U.S. Congressman Jim McGovern, right, takes a tour inside Ernest Hemingway's former home Monday near Havana, Cuba.
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SAN FRANCISCO DE PAULA, Cuba — U.S. Congressman Jim McGovern visited Ernest Hemingway’s former home outside the Cuban capital on Monday to celebrate a joint U.S.-Cuban effort to preserve and digitize the Nobel Prize-winning author’s personal effects and writings.
Island curators gave the Massachusetts Democrat and a visiting U.S. delegation a rare guided tour inside the modest but graceful Finca Vigia, a hilltop estate that is surrounded by lush tropical fruit trees and boasts panoramic views of the Havana skyline.
Both the United States and Cuba, where Hemingway lived from 1939 to 1960 and wrote much of “The Old Man and the Sea” and other works, claim the man known affectionately as “Papa” as a favorite son. McGovern said that kind of common ground can help bridge the often-bitter divide between Cold War foes Havana and Washington.
“Hemingway has always brought people together,” McGovern said. “He transcends politics, and one of the points that I want to make today is that if Cubans and Americans can come together in a constructive way and do this, to help preserve a house and all its contents, then there’s no limit to what we can do if we work together.”
Scholars from both countries have been working together for more than a decade to preserve the home and its trove of documents, everything from bar bills and bullfighting tickets to personal notes and recipes.
Last month, thousands of digital scans of Hemingway’s Cuba papers were made available at the John F. Kennedy Presidential Library and Museum in Boston. The library is home to the world’s biggest Hemingway collection, including 90 percent of his manuscript material.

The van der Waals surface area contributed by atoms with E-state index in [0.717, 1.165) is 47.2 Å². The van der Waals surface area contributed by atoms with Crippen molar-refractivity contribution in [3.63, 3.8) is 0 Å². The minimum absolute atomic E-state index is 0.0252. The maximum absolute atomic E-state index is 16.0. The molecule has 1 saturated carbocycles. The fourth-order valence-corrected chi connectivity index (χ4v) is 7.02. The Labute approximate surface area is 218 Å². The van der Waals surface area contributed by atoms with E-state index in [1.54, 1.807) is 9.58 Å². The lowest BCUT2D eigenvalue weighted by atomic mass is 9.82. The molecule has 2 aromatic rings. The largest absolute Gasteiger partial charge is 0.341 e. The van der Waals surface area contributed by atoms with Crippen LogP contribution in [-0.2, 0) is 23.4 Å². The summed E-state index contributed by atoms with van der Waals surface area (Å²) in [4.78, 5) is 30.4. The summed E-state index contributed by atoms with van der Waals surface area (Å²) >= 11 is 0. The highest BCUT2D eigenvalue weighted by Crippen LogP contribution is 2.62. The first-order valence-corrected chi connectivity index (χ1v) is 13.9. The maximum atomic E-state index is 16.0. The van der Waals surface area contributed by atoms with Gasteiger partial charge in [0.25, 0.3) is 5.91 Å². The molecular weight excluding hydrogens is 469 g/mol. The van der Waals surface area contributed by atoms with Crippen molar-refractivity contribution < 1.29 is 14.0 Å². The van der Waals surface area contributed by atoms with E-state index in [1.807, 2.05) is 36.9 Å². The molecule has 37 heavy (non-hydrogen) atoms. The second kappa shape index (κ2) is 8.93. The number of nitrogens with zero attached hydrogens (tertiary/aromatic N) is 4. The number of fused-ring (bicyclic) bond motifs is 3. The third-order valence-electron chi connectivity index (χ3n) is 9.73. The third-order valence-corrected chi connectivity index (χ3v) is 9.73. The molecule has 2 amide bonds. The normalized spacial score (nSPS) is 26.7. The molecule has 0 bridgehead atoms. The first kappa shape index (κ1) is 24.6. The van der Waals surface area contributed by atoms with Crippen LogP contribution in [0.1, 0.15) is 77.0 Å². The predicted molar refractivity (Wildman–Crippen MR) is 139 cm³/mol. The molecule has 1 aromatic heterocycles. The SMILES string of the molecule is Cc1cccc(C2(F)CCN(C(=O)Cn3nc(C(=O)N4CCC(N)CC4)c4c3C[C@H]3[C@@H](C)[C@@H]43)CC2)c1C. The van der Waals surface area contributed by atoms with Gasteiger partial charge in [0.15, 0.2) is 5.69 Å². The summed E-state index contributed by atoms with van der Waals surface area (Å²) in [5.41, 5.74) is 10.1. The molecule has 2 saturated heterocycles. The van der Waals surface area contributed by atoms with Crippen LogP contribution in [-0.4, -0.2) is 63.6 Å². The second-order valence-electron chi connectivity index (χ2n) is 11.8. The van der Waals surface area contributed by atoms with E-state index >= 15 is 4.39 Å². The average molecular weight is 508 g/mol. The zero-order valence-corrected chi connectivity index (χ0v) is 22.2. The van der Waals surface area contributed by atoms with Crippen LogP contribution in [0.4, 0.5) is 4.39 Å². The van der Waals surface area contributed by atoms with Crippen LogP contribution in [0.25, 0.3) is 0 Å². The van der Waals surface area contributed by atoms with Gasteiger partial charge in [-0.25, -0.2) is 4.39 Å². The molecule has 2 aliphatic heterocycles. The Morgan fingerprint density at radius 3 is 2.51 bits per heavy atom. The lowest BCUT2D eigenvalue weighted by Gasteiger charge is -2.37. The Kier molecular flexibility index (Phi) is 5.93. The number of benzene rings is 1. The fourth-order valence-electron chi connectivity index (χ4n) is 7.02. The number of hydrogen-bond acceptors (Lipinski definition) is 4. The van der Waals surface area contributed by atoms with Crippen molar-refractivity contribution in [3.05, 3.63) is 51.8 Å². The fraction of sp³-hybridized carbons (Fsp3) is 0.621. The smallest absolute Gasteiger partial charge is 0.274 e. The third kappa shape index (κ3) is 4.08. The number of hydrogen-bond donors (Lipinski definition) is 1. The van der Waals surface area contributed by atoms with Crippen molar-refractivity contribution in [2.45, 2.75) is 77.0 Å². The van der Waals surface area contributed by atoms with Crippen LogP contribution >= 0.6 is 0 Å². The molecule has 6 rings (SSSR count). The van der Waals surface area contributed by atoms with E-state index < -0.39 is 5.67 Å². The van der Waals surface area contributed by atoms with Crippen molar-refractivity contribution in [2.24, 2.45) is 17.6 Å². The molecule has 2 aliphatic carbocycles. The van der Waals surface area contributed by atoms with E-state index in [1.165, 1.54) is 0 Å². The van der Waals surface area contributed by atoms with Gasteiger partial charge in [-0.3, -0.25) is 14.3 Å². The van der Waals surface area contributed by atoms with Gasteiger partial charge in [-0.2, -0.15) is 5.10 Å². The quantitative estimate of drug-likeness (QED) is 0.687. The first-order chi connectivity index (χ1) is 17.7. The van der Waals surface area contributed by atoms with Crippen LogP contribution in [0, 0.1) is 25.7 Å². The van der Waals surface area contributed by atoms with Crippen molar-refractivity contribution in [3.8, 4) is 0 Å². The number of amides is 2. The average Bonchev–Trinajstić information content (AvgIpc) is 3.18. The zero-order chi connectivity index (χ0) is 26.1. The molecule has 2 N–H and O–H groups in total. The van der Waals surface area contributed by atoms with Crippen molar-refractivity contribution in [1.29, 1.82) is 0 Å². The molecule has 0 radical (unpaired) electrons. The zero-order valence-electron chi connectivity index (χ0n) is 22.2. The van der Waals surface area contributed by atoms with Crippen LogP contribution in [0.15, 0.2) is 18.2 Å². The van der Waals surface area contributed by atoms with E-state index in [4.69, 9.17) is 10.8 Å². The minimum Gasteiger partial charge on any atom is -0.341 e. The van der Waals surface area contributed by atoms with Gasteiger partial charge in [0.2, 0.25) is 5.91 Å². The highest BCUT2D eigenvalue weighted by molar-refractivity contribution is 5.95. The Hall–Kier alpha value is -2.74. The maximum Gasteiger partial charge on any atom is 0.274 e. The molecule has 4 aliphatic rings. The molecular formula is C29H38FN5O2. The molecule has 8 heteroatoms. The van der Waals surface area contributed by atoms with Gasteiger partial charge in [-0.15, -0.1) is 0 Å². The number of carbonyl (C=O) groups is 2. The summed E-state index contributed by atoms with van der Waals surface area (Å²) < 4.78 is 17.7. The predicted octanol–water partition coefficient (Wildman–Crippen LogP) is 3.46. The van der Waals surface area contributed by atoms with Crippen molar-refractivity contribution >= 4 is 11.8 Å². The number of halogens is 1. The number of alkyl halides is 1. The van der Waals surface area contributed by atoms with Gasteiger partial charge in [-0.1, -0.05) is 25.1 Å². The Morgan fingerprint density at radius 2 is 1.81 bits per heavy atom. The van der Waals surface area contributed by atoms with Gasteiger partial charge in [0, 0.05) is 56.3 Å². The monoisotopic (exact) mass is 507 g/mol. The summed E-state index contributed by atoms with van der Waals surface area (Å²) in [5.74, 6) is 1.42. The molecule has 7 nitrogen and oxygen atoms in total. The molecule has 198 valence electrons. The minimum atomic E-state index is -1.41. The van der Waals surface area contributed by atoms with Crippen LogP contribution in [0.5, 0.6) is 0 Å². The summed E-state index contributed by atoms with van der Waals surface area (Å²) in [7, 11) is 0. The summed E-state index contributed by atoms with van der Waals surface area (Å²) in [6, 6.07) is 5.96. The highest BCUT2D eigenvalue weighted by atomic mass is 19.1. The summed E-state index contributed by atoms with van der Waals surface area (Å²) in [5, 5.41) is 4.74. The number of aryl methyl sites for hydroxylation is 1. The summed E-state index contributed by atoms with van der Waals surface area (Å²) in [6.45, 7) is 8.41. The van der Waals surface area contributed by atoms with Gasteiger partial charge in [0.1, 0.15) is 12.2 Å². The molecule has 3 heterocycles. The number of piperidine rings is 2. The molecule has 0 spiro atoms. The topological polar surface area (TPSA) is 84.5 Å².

The collection in Cuba includes items such as the insurance for Hemingway’s 1941 Plymouth station wagon, his local firearms license and the telegram notifying him that he had won the 1954 Nobel Prize for Literature.
“We are working to preserve the Hemingway collection for our children’s children, and for our grandchildren’s grandchildren,” said Ada Rosa Alfonso, director of Finca Vigia.
The writer’s fourth and last wife, Mary Welsh Hemingway, donated the estate in San Francisco de Paula, about a half-hour drive outside of Havana, to the Cuban government in 1961 shortly after he committed suicide in Idaho.
In recent years the house was in danger of collapse, prompting U.S. and Cuban scholars to launch a restoration project. Today, historians say they have preserved Finca Vigia more or less just as “Papa” left it.
At least a dozen animal heads are mounted on the walls, a tribute to his enthusiasm for trophy hunting. On a living room table sit the same half-full liquor bottles that were there more than five decades ago. Still legible in the bathroom are scribbled notes on a wall where Hemingway kept track of his weight, blood pressure and pulse every day.
“Everyone talks about the documents,” said Gladys Rodriguez, former director of Finca Vigia and a leading Cuban expert on Hemingway. “But if we keep in mind that Hemingway wrote on the very walls, the home itself becomes a tremendous document. ... It is the testimony of everything Hemingway did.”
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